Having teased the 2016 Scott Solace 10 Disc in our most recent 11spd roundup, we’re back to take a closer look at this bike – which we’ll be posting a full review of in due course.
The Solace is pitched as a sporty endurance bike. Where the term endurance typically carries connotations of being relaxed and upright; the Solace clearly holds onto a little of the Swiss brand’s race pedigree.
The disc version was released in the 2015 season, and for 2016 carries over with a few minor refinements, such as a thinner 12mm front thru-axle.
The full carbon frame is made with what Scott dubs ‘Bi-Zone construction’. With this, the tapered head tube, oversized down tube, bottom bracket shell, and asymmetric chainstays are used to form the ‘Power Zone’ for high pedalling efficiency.
The Solace claims to do what just about every other endurance road frame does. Stiff under power, comfortable over the rough
A key part in the ‘Powerzone’ is the tapering down tube that uses the full width of the PF86 bottom bracket shell. This down tube isn’t exactly oversized, but its semi-circular shape should be efficient at resisting twist.
Higher up, the seatstays, seat tube and top tube are designed as a ‘Comfort Zone’ in order to maximise frame compliance. Helping this along, the fork legs feature a bowed design, also there to aid in vertical compliance without sacrificing steering precision.
Disc brakes mean no rim brake-dictating frame cross joints
The lack of a brake bridge for a rim brake makes for long and uninterrupted seat stays that are clearly quite flexible. Just putting them carefully between your hands shows an uncommon amount of give (careful, don’t squeeze too hard!).
Fit-wise, the Solace Disc is just 5mm shorter in the top tube length than the racier Scott Addict (medium size). The 72.5 head angle is the same between the two, but the Solace has 25mm stack height to the head tube and an ever so slightly steeper seat angle. With this, the position is that little more upright.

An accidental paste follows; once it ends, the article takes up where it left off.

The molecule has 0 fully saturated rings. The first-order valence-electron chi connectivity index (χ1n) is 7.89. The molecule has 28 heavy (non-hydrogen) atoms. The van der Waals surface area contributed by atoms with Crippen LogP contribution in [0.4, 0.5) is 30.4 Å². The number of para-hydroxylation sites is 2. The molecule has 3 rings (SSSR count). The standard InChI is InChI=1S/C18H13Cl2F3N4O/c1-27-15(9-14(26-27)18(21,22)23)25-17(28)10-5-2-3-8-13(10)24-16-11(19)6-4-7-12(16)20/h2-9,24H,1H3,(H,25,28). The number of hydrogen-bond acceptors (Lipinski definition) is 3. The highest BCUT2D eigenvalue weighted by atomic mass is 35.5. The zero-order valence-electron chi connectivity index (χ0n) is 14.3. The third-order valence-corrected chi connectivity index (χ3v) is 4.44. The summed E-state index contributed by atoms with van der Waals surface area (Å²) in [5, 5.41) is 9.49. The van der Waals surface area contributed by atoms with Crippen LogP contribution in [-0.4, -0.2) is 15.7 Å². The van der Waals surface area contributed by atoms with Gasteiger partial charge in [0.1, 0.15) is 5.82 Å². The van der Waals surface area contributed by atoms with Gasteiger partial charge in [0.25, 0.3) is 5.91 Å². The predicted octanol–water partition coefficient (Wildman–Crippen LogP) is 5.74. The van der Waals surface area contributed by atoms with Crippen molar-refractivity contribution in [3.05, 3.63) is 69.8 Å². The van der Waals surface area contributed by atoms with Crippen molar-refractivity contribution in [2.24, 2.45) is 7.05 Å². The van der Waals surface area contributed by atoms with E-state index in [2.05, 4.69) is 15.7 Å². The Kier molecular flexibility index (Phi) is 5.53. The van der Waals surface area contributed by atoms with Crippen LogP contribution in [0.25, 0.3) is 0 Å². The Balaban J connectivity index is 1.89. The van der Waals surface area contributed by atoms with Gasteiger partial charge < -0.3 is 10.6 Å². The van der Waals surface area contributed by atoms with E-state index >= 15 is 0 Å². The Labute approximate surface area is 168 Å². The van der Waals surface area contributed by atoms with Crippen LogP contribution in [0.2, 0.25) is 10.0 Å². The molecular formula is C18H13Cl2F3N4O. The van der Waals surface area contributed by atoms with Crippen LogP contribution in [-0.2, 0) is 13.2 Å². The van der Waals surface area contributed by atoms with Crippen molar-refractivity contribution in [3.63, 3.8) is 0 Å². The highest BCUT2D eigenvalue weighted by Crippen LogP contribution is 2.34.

However, underlining the Solace’s racy inspiration, it shares the Addict’s bottom bracket height, chainstay length and wheelbase measurement (give or take 1mm).
Given this, it’s not too surprising to hear that Scott would supply its two WorldTour teams with the Solace Disc frame if decide to to trial disc brakes in the coming season.
Rear flat-mount brakes use bolts from beneath that thread through and into the caliper
Last year, before flat-mount discs were even a thing, the Solace Disc had the mounts. This carries over, but now the Shimano brake calipers are matched to the frame capabilities without the need for ugly adaptor brackets.
Axle-wise, the frame uses 12mm DT Swiss RWS thru-axles front and rear. The rear is a wider 142 x 12mm sizing, while the front is the new UCI-compliant 100x12mm.
The interchangeable internal cable routing is rather slick. The rear brake hose enters at the right of the head tube and reveals itself on the inside of the left chainstay just before the brake caliper. The front is done similarly, being guided through the fork leg.
On the left of the head tube, the gear cables both feed into a replaceable plug. Here, the plug could be replaced with a Di2 version.
Plenty of clearance for large rubber
Out of the box, the Solace 10 Disc rolls on 28c Schwalbe Durano rubber, and there appears to be ample frame and fork clearance to go even bigger.
Holding onto the big-bags tyres are a pair of Syncros RP-2.0 Disc wheels. The wheels, including the three-pawl hub and straight-pull aero spokes are made by DT Swiss and should prove plenty durable. The 18mm internal width rim is said to be tubeless-ready too.
Sitting a peg down from the top Solace Premium Disc, the 2016 Solace 10 Disc (compare to 2015 Solace 15 Disc) features Shimano Ultegra 6800 11-speed shifting linked to Shimano RS805 hydraulic disc brakes. The range on this gearing is enormous, with the compact front crank linked with an Alp-conquering 11-32t cassette.
A few dollars saved here…
It’s worth noting the few sneaky price-cuttings done in the drivetrain. Here, a Shimano non-series RS500 crank is given, which sits one lower than a 105 model. While the shifting and durability is fine, such a cost saving comes with a 120g weight penalty over an equivalent Ultegra unit. And it’s a cheaper (heavier) 105 cassette used in order to get that extended range too.
For those thinking the wide tyres, confident disc brakes and generous gearing sounds ideal for long commutes or loaded touring, then think again. In a clear effort to keep this a road-focused machine, Scott has provided absolutely no provisions for fenders (mudguards, if you’re reading in the UK) or panniers. And given just how flexible those seatstays are, we wouldn’t suggest strapping anything with weight to them either.
We weighed our small sample at 8.15kg. That weight is close to a kilo more than an equivalently priced rim-brake road bike, but is still quite reasonable given the versatility the Solace is designed to offer. That said, we’re eager to see if the additional versatility and braking control is worth the weight penalty.
The Scott Solace 10 Disc retails for £2,599 / $3,500 / AU$4,500.
We’ll be taking this ride with us to the often dead-feeling roads of the Tour Down Under. In the meantime, have a scroll through the photo gallery up top for a closer look.